It’s 6.30am. Bub is asleep on me, finally, only just, that tentative shallow sleep where I hesitate to put him down and try and go back to sleep myself because there will be a squawk in fifteen minutes and then we’ll have to start again with the whole cycle. He woke at 5am. So I’m a bit hazy and tired.
Little dude goes to creche on Fridays. How awesome is childcare, huh? Childcare is the best. Yesterday, with the two of them, was mostly ok. We went out to get the little dude some new winter trousers, and bub slept in the baby carrier almost the whole time. I got the little dude a fluffy at the cafe by the kids clothes shop (“yook mummy, a dafe! Me get a ruffy!” – he’s embarrassingly well acculturated to cafes). He carefully finished his fluffy while I nursed bub. The little dude is always fairly well behaved in public and it was all good.
But then, parenting fail, I didn’t leave soon enough. I let the little dude play in one of those coin-operated ride-in things for too long, and by the time we got home he was overdue for lunch.
And bub cried most of the way home in the car.
Home: put bub in bouncy seat, get little dude some toast for lunch, put little D in high chair, change B nappy, hear D crying, come back to find he’s put peanut butter in his eye (why would he do that?!) “oh no, bpeanut budder in me eye, mummy take it out!” – wtf?!, put B in bouncy seat, swab peanut butter out with wet cotton wool, instruct D to close his eyes and drink his magic milk that makes it feel all better, meanwhile B crying now, decide to focus on D anyway – get his nappy changed, get his sleeping bag out, pick up B to feed him while doing stories with D on the couch, D hits B, comfort B, admonish D, put B back down in the beloved bouncy seat, take D to his bed, sing one song, say goodnight firmly, come back out to purple-faced hysterical B, take him to my room to feed, can still hear D calling out to me and crying as I feed B. At this point, I feel like I should never have had children and wish that I was backpacking in a remote hillside area with no loud noises. Nurse B for ages and he falls asleep on the breast. D also goes quiet at about the same time. Blessed peace. I spend the next hour lying in bed holding a sleeping baby and whispering softly “you’re the easy one”.
Actually the little dude is super easy and fun when he’s one-on-one.
Having number two reminds me of when I first went back to work. It’s a transition that is disruptive and requires me to find new rhythms. But once we’re through the transition, it will be fine. Next time I take them both out by myself (something I haven’t really done yet much), I need to make sure we get home sooner so that the little dude doesn’t need immediate attention on return. Or I could take more food with me, so he can eat lunch out. This is what I did on Wednesday, and it went much more smoothly. Wednesday was great! Our rates bill came on Tuesday and I was all *grimace* but on Wednesday we went to Tiny Town and I was all thank you Wellington City, I will pay all my rates happily!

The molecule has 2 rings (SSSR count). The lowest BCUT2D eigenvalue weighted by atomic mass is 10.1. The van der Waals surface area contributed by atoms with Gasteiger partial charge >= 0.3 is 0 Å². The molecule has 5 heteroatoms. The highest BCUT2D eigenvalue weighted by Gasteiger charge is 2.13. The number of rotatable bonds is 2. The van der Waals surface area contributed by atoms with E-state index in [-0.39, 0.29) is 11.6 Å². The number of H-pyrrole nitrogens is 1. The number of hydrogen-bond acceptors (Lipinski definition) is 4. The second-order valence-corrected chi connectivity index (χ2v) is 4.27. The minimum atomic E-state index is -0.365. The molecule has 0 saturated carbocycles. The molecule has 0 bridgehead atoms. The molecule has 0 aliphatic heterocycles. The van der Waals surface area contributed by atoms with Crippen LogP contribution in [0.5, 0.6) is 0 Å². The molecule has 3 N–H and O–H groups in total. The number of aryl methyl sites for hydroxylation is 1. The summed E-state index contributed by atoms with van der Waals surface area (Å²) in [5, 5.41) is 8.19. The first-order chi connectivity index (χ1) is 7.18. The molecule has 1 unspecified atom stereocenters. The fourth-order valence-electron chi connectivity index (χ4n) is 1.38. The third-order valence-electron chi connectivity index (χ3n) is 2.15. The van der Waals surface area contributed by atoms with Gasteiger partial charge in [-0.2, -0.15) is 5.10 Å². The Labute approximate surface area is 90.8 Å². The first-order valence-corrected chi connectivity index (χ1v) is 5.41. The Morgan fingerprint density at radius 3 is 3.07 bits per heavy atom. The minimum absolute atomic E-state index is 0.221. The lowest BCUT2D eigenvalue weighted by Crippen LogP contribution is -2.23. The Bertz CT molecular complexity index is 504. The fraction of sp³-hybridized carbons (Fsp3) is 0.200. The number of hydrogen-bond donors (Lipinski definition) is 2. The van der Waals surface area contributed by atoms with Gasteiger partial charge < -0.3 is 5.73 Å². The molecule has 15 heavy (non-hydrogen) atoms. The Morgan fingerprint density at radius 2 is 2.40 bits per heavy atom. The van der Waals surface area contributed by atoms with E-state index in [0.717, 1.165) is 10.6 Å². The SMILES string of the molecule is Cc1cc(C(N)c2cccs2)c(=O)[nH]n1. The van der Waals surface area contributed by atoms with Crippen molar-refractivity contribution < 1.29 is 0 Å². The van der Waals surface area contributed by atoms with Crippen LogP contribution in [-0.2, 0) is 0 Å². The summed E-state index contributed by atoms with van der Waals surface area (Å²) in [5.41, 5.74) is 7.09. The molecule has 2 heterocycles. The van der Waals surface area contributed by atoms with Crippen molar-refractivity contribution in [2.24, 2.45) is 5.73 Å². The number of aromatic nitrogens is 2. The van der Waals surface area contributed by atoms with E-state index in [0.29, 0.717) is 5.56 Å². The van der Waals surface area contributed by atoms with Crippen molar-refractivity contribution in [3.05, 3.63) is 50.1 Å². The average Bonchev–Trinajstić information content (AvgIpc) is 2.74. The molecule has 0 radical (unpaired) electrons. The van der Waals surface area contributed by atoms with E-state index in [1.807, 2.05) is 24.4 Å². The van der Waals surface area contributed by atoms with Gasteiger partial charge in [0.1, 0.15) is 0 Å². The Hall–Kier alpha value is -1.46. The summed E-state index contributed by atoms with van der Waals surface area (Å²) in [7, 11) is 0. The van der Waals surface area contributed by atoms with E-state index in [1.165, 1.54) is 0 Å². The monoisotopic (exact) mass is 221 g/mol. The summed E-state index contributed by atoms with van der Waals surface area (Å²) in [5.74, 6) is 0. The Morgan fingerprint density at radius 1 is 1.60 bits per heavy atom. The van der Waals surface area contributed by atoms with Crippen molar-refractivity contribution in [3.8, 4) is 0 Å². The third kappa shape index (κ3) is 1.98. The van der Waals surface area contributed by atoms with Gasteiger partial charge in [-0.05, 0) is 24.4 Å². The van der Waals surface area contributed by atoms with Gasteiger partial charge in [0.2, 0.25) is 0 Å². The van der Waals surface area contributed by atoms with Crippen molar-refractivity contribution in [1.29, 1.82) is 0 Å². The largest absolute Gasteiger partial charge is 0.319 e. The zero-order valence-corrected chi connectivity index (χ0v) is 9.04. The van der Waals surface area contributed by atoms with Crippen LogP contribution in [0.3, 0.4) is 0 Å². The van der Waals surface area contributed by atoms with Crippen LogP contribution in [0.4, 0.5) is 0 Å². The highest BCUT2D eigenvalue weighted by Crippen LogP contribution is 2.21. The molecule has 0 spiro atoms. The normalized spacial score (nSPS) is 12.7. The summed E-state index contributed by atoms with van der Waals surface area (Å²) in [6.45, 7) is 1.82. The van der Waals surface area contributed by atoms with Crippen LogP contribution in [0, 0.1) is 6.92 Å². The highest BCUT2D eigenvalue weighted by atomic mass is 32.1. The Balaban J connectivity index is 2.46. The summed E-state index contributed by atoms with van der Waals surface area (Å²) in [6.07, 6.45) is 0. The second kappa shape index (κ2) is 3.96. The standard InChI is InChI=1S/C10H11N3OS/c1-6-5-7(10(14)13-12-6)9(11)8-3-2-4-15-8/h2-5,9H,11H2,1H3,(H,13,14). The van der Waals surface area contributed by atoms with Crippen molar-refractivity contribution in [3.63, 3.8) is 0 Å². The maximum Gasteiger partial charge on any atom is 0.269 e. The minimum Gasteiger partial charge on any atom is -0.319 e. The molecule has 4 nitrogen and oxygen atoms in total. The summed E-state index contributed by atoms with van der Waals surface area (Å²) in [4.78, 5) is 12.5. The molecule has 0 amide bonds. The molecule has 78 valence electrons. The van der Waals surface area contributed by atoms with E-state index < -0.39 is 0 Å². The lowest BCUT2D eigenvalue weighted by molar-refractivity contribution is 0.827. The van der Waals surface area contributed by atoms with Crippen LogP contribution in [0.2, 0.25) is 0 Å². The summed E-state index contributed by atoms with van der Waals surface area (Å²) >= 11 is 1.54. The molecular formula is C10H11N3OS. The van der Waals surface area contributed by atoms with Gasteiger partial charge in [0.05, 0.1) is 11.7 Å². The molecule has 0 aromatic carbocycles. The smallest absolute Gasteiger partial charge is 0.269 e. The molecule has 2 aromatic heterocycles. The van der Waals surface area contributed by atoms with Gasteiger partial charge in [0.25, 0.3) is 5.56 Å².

As with going back to paid work after the little dude, having another baby is challenging but also somehow better, and I’m surprised by this. I enjoy each of them more by contrast with the other. Having two fits like a glove. But it’s a new glove, and it needs to soften up, and I think it will do that quickly as I flex and get used to it. It’s lovely having a newborn again. Bub is super chill and super snuggly, and he’s all big and healthy which gives me a deep sense of satisfaction. Love his fat little face. When the little dude was a baby, people kept telling me to enjoy it because it goes so fast. I didn’t enjoy it. I couldn’t. I was too preoccupied with figuring it out and surviving it. An easy birth and easy breastfeeding has made a world of difference this time, and knowing what to do with a baby means I can kinda cruise along and not stress about what comes next. When I’m trapped under him while he sleeps, I think “awww, snuggly snuggly bub”, this is so peaceful and nice (not “aghhhh, why do I have to hold a baby all day, when will this phase end?”). The little dude doesn’t sleep in my arms any more. When I watch the little dude do grown-up things like put on his own gumboots, or drag the step ladder to the sink so he can wash his hands, I’m struck with pride and wonder that two years can turn a baby into an independent little person. Or when I pick him up and he puts both arms around my neck and cuddles tight, it’s a reciprocal cuddle, and babies don’t do that.
When the bub is crying in the evenings, I put him in the baby carrier and turn on some music and sway and rock while the little dude stomps and runs and jumps. And I don’t even mind that we listen to the same three songs on a loop.